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Emotions in suicide continue to run raw; Massive response to Jamey's death

Jamey Rodemeyer's death has unleashed a torrent of raw emotion.

It comes from major figures in the world of entertainment, media and politics, who never heard of the 14-year-old Williamsville North freshman, and relatives, teachers and students who saw him every day. His suicide this week, following what he called more than a year of "constant" bullying related to the fact that he identified as bisexual, seems to touch a new nerve every day.

That continued at a Williamsville North homecoming event Thursday night. Amherst Police Chief John Askey said a high school parent called to report malicious words being hurled at Jamey's older sister, who is a student at the high school and attended the outdoor function.

In the original complaint, a parent told police she understood that some students made harassing statements "suggesting that they're glad that Jamey's dead."

"What we're doing right now is trying to determine what was said," Askey said, who added that no threats or violence occurred at the event. "We have detectives interviewing people as we speak."

Ordinarily, the chief said this kind of exchange wouldn't draw police scrutiny. But given the emotions felt by many in this quiet suburb, more police attention seemed necessary.

Every major news network in North America and most major newspapers worldwide have taken note of Jamey's suicide. Jamey's idol, Lady Gaga, has called on President Obama and the federal government to take action. Singer Ricky Martin has done the same, going as far as to change his picture on Twitter to a photo of Jamey.

"I am meeting with our President," Gaga posted on Twitter this week, using the hashtag "#MakeALawForJamey." "I will not stop fighting. This must end. Our generation has the power to end it."

Not since the death of Tyler Clementi, the Rutgers University freshman who jumped off the George Washington Bridge in 2010, has a single case of suicide garnered so much attention.

"It's just such a tragedy," said John Carlino, a German teacher at Kenmore West who advises that school's Gay-Straight Alliance. "People are becoming more and more aware of this as an issue and finally taking a stand. And they're speaking more openly about it."

Both nationally and locally, many have turned to the Internet as a way of dealing with their grief and frustration over Jamey's death. One Facebook group, the Anti-Bullying Movement, encourages users to post photos of themselves with "NOH8," or "no hate" written across their hands.

Danielle Mazziotti, a 15-year-old sophomore at Clarence High School, helped begin an online petition that has been signed by nearly 2,000 people, calling on the U.S. Senate to enact federal laws against bullying.

"A lot of people think that it's ridiculous, that it won't do anything," Mazziotti said. "But if this law stops one bully, or if it makes just on person feel safe, then it's all worth it."

Two vigils have been planned for Sunday. One, organized by Jamey's close friends, will start at 7 p.m. in the parking lot of Williamsville North. Fourteen sky lanterns will be released into the air, one to celebrate each year of Jamey's life.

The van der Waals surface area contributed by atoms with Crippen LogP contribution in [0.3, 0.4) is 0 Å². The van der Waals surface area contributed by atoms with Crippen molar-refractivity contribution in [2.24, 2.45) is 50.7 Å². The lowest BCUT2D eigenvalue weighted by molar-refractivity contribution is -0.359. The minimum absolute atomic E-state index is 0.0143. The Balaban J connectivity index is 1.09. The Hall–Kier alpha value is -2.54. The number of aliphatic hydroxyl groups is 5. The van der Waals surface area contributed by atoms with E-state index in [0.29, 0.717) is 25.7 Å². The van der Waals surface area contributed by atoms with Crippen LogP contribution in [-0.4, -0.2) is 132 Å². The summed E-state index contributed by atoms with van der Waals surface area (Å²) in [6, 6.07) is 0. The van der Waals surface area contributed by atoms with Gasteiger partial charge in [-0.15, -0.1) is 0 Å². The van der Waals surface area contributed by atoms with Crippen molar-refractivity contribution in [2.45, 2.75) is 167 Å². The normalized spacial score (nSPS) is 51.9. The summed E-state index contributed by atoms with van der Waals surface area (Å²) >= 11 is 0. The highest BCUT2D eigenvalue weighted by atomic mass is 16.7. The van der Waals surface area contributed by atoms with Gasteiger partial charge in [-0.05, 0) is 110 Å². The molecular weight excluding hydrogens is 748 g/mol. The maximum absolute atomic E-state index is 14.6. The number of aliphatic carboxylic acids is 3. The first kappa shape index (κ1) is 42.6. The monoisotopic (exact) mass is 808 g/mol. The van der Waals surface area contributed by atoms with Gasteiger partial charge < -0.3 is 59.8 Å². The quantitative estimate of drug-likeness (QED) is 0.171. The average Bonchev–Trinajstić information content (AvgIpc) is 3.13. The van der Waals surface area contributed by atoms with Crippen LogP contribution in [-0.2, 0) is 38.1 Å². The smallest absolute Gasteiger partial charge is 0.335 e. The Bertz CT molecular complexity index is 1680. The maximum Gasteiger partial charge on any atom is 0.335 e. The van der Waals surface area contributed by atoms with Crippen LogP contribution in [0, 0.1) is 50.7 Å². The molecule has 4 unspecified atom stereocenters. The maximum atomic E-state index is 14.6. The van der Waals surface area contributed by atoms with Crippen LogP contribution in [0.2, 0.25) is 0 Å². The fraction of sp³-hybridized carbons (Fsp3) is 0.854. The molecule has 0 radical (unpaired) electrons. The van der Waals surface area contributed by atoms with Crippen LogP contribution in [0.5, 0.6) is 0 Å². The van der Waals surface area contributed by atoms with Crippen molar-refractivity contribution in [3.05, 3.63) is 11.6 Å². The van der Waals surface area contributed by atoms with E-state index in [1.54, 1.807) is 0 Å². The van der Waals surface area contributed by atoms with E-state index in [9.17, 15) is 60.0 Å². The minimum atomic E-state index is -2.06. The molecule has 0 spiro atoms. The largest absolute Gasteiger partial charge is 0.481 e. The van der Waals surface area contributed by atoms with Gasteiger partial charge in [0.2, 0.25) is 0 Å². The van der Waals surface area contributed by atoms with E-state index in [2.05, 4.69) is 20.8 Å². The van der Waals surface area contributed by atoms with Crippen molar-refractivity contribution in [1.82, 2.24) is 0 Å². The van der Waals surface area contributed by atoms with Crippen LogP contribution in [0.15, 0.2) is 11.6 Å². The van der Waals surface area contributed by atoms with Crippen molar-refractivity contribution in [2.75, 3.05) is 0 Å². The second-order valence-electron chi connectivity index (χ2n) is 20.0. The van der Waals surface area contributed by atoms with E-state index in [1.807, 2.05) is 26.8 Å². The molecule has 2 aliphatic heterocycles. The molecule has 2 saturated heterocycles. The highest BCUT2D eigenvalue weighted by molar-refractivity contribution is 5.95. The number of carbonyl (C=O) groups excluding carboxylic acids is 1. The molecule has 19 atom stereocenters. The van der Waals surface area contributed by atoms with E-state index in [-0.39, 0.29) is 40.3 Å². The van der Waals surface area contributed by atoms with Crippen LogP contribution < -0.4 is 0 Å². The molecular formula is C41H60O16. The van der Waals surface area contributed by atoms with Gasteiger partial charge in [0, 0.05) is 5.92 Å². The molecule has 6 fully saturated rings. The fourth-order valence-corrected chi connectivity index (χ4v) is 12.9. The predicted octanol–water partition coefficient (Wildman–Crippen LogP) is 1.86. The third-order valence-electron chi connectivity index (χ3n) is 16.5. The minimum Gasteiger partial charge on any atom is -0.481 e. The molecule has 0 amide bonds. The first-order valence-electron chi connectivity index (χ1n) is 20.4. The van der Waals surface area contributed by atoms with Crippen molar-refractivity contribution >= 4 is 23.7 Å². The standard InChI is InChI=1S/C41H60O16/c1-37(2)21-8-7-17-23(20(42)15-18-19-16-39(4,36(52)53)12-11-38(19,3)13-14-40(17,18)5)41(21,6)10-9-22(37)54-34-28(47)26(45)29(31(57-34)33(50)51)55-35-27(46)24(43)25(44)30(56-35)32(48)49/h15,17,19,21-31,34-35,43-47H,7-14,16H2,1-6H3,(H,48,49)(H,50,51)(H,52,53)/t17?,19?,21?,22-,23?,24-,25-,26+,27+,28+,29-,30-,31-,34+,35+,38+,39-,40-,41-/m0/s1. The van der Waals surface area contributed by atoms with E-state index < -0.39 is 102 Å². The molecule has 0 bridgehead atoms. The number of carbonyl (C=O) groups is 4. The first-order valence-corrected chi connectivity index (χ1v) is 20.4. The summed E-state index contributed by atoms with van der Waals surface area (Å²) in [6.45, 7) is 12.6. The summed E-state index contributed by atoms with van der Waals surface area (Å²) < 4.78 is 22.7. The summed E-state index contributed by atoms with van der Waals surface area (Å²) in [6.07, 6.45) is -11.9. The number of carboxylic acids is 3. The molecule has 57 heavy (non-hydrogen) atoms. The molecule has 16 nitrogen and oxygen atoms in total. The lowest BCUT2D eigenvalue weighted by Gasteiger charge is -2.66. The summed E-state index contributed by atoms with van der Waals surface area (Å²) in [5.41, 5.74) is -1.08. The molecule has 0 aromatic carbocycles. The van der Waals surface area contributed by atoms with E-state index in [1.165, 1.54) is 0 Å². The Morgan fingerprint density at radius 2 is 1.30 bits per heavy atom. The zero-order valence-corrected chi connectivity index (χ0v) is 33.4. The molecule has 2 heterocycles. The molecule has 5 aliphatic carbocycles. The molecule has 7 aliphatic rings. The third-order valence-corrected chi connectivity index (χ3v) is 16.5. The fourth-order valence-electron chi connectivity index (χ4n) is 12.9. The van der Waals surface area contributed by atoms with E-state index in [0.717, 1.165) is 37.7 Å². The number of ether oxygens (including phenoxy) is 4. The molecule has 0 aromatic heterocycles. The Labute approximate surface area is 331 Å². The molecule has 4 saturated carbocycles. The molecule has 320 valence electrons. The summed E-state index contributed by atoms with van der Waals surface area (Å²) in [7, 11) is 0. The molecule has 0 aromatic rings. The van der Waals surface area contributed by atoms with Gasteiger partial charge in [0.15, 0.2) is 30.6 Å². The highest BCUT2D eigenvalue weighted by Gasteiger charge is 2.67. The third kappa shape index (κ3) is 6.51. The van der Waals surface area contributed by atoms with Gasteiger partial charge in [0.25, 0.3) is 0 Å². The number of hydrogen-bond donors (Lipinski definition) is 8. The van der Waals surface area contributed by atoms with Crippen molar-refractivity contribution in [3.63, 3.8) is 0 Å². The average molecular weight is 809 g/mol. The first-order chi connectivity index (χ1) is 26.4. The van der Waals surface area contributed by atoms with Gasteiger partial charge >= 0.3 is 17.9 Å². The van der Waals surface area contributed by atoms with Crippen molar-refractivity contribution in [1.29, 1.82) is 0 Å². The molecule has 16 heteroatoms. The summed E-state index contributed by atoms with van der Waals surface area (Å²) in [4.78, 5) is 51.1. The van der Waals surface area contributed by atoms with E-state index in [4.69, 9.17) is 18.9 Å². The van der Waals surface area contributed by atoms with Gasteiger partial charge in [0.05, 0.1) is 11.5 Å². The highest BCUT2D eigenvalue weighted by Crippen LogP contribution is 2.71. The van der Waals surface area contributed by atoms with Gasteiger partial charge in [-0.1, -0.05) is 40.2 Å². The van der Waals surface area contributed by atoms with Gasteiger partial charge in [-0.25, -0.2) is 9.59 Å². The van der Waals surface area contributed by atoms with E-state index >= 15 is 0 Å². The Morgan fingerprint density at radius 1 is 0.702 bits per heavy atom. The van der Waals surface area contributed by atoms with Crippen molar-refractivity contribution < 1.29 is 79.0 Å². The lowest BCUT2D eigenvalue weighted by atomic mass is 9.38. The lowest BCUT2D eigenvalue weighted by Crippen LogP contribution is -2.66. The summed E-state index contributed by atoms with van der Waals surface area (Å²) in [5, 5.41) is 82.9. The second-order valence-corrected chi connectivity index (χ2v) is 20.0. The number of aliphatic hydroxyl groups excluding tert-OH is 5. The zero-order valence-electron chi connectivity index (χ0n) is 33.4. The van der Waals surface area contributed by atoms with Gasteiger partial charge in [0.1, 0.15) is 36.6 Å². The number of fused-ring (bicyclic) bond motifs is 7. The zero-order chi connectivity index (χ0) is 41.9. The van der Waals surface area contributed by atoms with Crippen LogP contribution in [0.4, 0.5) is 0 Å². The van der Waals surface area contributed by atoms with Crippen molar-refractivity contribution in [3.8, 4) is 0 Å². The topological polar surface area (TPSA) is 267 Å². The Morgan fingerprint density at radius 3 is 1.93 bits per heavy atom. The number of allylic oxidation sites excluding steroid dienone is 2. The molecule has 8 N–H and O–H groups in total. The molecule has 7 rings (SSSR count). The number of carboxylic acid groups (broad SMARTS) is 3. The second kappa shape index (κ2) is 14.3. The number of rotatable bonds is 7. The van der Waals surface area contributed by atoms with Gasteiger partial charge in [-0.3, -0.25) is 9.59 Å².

The other will be a candlelight vigil in Buffalo starting at 8 p.m. on Allen Street between Franklin and Main. Those in attendance will march with candles to Club Marcella, 622 Main St.

At Williamsville North, homecoming celebrations went on as planned, including a Friday pep rally -- but district spokeswoman Rita Wolff said a garden to remember Jamey is being planned for the high school's campus. At Williamsville East, an anti-bullying club started in 2010 called "Stand Up. Stand Out." has received increased attention from concerned students.

At Kenmore West, Carlino said hundreds of students wore purple on Friday as part of an organized effort to show solidarity against bullying. Teachers there, and undoubtedly across Western New York, have had frequent discussions in and out of class about the tragedy.

All across the board, people seem to be asking the same question: How did this happen, and how can it be kept from happening again?

Susan Sharp is a parent of two from Williamsville North who is helping to organize Sunday's vigil there. Both her daughters were close friends with Jamey, and she said she wants the Williamsville School District to create a team of teachers, parents, students, police officers and health care professionals to address bullying in their schools.

"Bullying is not an easy problem to deal with," Sharp said. "We're never going to solve the problem completely, but if everyone is proactive, we can make a dent in it."

Williamsville North Principal Petrina Neureuter -- who has yet to give a public interview since Jamey's death -- was not available Friday to speak with members of the media. But East Principal Scott Taylor said his school and the district as a whole are doing their best "to be very proactive, to empower students."

And a new district initiative going into effect this year will offer free help to any student who may be having thoughts of suicide, said Mike Coon, a counselor at Williamsville East.

Despite the positive response, Jamey's death remains an emotional subject.

"To imagine what kind of mind frame he was in when this happened -- that's just awful to think about," said Adam Kluge, 11, of North Tonawanda, who posted a video to YouTube this week featuring a song he wrote after being bullied as a young child.

Jamey's funeral service is set for 9:30 a.m. today in SS. Peter and Paul Catholic Church, 5480 Main St., Williamsville.

News Staff Reporter Sandra Tan contributed to this report.